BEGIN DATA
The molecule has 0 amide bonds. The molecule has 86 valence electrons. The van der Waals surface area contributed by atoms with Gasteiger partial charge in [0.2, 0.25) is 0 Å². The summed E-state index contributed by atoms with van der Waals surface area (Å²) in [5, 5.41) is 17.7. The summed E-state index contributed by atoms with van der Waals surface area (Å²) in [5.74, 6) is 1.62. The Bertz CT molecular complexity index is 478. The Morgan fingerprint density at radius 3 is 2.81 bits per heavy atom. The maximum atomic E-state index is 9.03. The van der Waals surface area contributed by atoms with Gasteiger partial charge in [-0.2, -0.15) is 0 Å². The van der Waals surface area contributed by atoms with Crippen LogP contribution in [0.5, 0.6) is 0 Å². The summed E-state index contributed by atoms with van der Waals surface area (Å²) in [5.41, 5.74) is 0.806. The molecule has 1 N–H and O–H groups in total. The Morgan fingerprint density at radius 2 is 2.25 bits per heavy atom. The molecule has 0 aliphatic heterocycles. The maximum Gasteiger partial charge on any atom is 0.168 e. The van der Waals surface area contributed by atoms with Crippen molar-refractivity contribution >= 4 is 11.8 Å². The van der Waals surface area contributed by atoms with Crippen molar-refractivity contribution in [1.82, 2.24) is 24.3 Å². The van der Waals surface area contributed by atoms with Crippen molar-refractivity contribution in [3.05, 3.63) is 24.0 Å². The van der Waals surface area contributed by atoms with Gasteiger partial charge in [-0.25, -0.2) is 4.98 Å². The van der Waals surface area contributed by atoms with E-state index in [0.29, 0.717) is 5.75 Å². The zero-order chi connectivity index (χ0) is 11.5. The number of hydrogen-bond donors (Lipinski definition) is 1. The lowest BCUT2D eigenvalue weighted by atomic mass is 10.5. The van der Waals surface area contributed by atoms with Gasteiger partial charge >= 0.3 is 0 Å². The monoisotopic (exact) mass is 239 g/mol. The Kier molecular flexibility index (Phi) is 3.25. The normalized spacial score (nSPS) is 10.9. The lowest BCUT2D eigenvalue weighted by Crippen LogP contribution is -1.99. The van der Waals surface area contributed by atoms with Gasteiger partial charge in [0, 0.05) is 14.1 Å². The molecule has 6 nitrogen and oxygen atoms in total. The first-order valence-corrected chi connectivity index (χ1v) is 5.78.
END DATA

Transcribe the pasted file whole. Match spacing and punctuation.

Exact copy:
The molecule has 0 amide bonds. The molecule has 86 valence electrons. The van der Waals surface area contributed by atoms with Gasteiger partial charge in [0.2, 0.25) is 0 Å². The summed E-state index contributed by atoms with van der Waals surface area (Å²) in [5, 5.41) is 17.7. The summed E-state index contributed by atoms with van der Waals surface area (Å²) in [5.74, 6) is 1.62. The Bertz CT molecular complexity index is 478. The Morgan fingerprint density at radius 3 is 2.81 bits per heavy atom. The maximum atomic E-state index is 9.03. The van der Waals surface area contributed by atoms with Gasteiger partial charge in [-0.2, -0.15) is 0 Å². The van der Waals surface area contributed by atoms with Crippen LogP contribution in [0.5, 0.6) is 0 Å². The summed E-state index contributed by atoms with van der Waals surface area (Å²) in [5.41, 5.74) is 0.806. The molecule has 1 N–H and O–H groups in total. The Morgan fingerprint density at radius 2 is 2.25 bits per heavy atom. The molecule has 0 aliphatic heterocycles. The maximum Gasteiger partial charge on any atom is 0.168 e. The van der Waals surface area contributed by atoms with Crippen molar-refractivity contribution >= 4 is 11.8 Å². The van der Waals surface area contributed by atoms with Crippen molar-refractivity contribution in [1.82, 2.24) is 24.3 Å². The van der Waals surface area contributed by atoms with Crippen molar-refractivity contribution in [3.05, 3.63) is 24.0 Å². The van der Waals surface area contributed by atoms with Gasteiger partial charge in [-0.25, -0.2) is 4.98 Å². The van der Waals surface area contributed by atoms with E-state index in [0.29, 0.717) is 5.75 Å². The zero-order chi connectivity index (χ0) is 11.5. The number of hydrogen-bond donors (Lipinski definition) is 1. The lowest BCUT2D eigenvalue weighted by atomic mass is 10.5. The van der Waals surface area contributed by atoms with Gasteiger partial charge >= 0.3 is 0 Å². The monoisotopic (exact) mass is 239 g/mol. The Kier molecular flexibility index (Phi) is 3.25. The normalized spacial score (nSPS) is 10.9. The lowest BCUT2D eigenvalue weighted by Crippen LogP contribution is -1.99. The van der Waals surface area contributed by atoms with Gasteiger partial charge in [0, 0.05) is 14.1 Å². The molecule has 6 nitrogen and oxygen atoms in total. The first-order valence-corrected chi connectivity index (χ1v) is 5.78.